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How to Have Your Most Productive Meetings Ever

There's nothing that sets a better tone for teams than productive meetings. It's about time meetings were seen as positive experiences. The word "meeting" can fill some people with dread. There seems to be a certain stigma attached to it. It's often seen as an arena for wasting time.

Luckily it doesn't have to be. Well-planned and managed meetings make everybody better. They are windows for sharing knowledge, ideas, and opinions in a forward-thinking way.

You know when you've walked out of a great meeting. You're inspired and empowered. You have a stronger sense of personal and group values. You feel like you've learned something important. Also, you feel like you've been heard. Most importantly, it feels like everybody's on the same wavelength. You know you're all moving forward together.

collaboration table

No matter if you're in a business or an educational setting, productive meetings are a must. For any team working under the same roof, harmony in action and clarity of vision are achievable. For that to happen, meetings must become effective team-building exercises.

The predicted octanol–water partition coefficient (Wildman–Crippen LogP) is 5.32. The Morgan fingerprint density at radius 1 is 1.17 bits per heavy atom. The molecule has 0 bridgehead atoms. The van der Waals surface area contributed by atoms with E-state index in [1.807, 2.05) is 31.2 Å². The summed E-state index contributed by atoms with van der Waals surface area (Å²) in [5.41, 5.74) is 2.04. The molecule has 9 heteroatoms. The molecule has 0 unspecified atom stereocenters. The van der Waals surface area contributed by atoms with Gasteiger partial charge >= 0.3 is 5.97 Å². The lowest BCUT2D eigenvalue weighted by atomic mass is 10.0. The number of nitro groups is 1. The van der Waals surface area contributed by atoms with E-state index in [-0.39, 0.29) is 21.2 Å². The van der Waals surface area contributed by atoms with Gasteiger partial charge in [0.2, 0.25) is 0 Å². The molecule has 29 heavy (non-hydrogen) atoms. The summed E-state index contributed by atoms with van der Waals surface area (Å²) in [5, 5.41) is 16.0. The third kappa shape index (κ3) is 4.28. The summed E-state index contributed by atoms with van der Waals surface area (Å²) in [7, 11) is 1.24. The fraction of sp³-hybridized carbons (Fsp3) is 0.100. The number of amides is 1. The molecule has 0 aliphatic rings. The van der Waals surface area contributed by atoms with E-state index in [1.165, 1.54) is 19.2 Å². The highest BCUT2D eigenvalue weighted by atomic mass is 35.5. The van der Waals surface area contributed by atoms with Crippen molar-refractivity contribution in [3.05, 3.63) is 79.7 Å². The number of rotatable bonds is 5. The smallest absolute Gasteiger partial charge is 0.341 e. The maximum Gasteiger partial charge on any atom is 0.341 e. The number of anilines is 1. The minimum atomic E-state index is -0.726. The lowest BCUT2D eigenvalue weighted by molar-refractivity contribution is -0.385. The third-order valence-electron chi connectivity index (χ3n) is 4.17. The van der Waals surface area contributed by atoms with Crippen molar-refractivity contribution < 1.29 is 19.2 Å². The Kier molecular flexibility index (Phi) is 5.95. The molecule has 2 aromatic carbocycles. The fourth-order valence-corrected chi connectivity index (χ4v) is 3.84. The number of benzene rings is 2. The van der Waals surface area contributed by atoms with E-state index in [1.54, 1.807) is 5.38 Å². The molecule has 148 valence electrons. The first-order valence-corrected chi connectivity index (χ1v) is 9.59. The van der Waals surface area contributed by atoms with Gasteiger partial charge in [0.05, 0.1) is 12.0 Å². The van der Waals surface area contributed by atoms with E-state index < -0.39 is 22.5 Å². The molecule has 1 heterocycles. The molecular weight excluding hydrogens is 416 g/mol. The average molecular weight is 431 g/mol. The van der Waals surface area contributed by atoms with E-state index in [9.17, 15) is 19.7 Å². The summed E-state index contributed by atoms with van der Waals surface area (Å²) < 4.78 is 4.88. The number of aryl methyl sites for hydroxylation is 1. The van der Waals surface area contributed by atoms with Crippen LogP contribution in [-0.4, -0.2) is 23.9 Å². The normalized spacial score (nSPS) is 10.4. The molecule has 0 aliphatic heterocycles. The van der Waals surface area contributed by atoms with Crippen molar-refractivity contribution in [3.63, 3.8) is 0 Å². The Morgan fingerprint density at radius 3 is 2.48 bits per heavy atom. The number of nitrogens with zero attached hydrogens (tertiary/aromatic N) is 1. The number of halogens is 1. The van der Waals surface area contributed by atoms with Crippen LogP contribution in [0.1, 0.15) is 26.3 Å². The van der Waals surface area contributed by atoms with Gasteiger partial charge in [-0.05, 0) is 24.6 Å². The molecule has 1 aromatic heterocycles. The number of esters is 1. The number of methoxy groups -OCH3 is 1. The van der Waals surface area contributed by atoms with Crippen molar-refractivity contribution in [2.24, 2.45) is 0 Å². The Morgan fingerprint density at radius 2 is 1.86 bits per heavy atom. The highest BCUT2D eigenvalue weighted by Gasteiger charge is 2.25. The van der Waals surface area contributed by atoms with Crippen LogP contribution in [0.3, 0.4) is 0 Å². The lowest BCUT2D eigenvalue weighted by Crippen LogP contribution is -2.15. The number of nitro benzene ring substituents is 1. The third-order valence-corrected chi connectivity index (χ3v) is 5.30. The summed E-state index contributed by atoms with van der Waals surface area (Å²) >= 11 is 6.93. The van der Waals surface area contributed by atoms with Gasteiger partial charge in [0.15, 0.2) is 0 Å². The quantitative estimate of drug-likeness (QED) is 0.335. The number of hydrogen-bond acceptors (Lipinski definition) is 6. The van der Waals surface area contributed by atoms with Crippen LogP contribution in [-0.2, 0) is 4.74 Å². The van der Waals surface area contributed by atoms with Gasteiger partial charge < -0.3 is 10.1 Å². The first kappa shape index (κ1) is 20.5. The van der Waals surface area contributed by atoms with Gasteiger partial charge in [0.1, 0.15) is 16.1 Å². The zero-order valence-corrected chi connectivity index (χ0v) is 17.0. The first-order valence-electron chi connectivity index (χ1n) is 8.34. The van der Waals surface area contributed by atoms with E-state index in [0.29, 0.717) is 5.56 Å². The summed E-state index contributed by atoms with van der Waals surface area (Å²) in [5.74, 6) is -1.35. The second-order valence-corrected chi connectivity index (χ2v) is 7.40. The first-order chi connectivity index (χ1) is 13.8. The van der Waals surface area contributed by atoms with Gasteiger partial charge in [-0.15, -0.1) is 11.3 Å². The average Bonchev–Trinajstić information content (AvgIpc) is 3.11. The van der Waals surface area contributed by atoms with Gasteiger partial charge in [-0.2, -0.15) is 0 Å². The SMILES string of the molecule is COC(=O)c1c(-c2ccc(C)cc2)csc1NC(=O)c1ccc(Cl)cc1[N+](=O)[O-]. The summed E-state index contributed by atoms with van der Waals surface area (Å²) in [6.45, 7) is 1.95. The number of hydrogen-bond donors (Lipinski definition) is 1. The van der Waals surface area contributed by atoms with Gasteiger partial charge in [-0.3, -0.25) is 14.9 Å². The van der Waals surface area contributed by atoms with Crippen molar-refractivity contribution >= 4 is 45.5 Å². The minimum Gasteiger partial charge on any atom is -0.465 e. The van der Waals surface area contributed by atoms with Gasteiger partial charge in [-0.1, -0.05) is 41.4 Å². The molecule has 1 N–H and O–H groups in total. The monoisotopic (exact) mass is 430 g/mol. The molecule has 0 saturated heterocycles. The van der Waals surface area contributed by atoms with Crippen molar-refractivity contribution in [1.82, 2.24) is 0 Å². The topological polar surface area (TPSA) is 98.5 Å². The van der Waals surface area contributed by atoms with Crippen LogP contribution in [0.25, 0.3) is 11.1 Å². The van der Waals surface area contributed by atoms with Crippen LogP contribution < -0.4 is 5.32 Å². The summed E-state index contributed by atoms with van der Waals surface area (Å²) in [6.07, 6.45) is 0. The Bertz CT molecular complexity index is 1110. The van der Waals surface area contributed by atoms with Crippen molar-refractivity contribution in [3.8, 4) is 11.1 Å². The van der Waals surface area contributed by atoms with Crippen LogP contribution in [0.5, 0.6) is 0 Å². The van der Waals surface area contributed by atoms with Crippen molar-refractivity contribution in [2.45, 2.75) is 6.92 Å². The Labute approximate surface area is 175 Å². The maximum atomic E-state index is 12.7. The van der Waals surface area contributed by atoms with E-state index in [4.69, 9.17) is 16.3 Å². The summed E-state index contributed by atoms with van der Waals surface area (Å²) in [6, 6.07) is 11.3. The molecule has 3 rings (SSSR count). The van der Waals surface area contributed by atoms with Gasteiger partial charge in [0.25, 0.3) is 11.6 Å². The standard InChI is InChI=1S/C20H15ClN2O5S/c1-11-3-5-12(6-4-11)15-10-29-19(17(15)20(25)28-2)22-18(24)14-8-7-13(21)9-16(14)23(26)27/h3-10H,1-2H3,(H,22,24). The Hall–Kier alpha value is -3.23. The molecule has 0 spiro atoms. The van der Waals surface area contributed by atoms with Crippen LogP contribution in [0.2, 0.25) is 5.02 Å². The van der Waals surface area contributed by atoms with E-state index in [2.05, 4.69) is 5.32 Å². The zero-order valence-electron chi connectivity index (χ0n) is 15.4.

Having Productive Meetings Every Time

No matter the case, productive meetings can happen every time you circle up. Here are some tips on how to make them happen.

Stick to a Schedule

There should always be a clear purpose for each meeting you have. Do you need pressing questions answered? Do you need to engineer a solution to a complex problem? Do you need to refresh continuing communication between team members? Maybe it's all of these things.

Agendas and schedules are essential to holding productive meetings. Making it up as you go isn't an economical use of anyone's time, and leads to chaos. Think ahead about what the meeting is about and why it's important. Then create structure that's written in stone. This includes things like:

  • meeting date
  • departments involved
  • main focus of meeting